13. The Government will continue to promote improved health outcomes for travellers through the planning system.
Wording on health is in the Planning Policy for Traveller Sites (published in April 2012).
Planning policy published in April 2012.
14. We have published a new cross-Government hate crime action plan, setting out our vision and approach for tackling hate crime over the remainder of this Parliament.
Published a progress report of our achievements since the plan was published in March 2012. The report also identified key emerging issues and what the Government will do to tackle these.
Encouraging better reporting from communities, changes in police attitudes, better promotion of True Vision and data collection were identified as the key priorities to help build confidence within communities.
Hate Crime Action Plan progress report published May 2014.
15. We will promote better recording of all hate crimes. Helping us to target our work more effectively and help the police to better focus resources.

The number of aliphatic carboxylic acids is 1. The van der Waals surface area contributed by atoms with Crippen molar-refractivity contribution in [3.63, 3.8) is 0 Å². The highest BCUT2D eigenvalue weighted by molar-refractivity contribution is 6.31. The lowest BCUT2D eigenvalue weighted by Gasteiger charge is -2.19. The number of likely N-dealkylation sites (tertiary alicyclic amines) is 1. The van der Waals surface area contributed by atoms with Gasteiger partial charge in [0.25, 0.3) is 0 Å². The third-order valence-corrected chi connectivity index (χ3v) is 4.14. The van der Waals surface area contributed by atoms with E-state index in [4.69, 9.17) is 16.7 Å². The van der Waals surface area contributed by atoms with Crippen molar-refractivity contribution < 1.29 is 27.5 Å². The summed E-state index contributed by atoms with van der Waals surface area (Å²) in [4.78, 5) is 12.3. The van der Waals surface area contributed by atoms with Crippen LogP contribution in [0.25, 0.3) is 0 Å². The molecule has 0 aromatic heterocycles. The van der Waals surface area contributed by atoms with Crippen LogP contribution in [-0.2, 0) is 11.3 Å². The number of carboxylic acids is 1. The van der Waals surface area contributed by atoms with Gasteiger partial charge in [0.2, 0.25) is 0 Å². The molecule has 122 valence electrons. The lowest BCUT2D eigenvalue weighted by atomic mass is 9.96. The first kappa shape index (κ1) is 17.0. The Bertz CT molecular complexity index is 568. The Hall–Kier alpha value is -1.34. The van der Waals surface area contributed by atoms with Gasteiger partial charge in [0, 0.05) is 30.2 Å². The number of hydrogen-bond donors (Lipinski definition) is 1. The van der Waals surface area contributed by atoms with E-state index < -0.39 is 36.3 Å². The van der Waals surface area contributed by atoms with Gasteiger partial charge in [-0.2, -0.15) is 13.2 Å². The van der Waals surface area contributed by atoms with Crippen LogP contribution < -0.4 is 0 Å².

First set of Official Statistics on hate crimes recorded by police forces in England and Wales in 2011/12 published by the Home Office in September 2012 and has been published annually since this time.
Publication also included information on the type of offences provided to the data hub by some forces.
‘An Overview of Hate Crime’ was published in October 2014 and includes information on the number of hate crimes recorded by the police in England and Wales in 2013 to 2014. The bulletin covers the extent and trends in hate crime for all forces, with additional analysis based upon more detailed data supplied by 18 police forces on the types of offences and outcomes associated with hate crime.
16. The Association of Chief Police Officers will develop an information pack and self-reporting form specifically tailored for Gypsy and Traveller communities as part of its True Vision Website resource.
True Vision managers have worked with community liaison groups to develop products to encouraging reporting of hate crime from within the Gypsy and Traveller Communities. These include posters which have been created and circulated in communities.
The Police have recently sponsored two young amateur boxers from a Traveller community who will compete nationally in sportswear advertising True Vision and encouraging the reporting of hate crime. As will the media coverage of the sponsorship.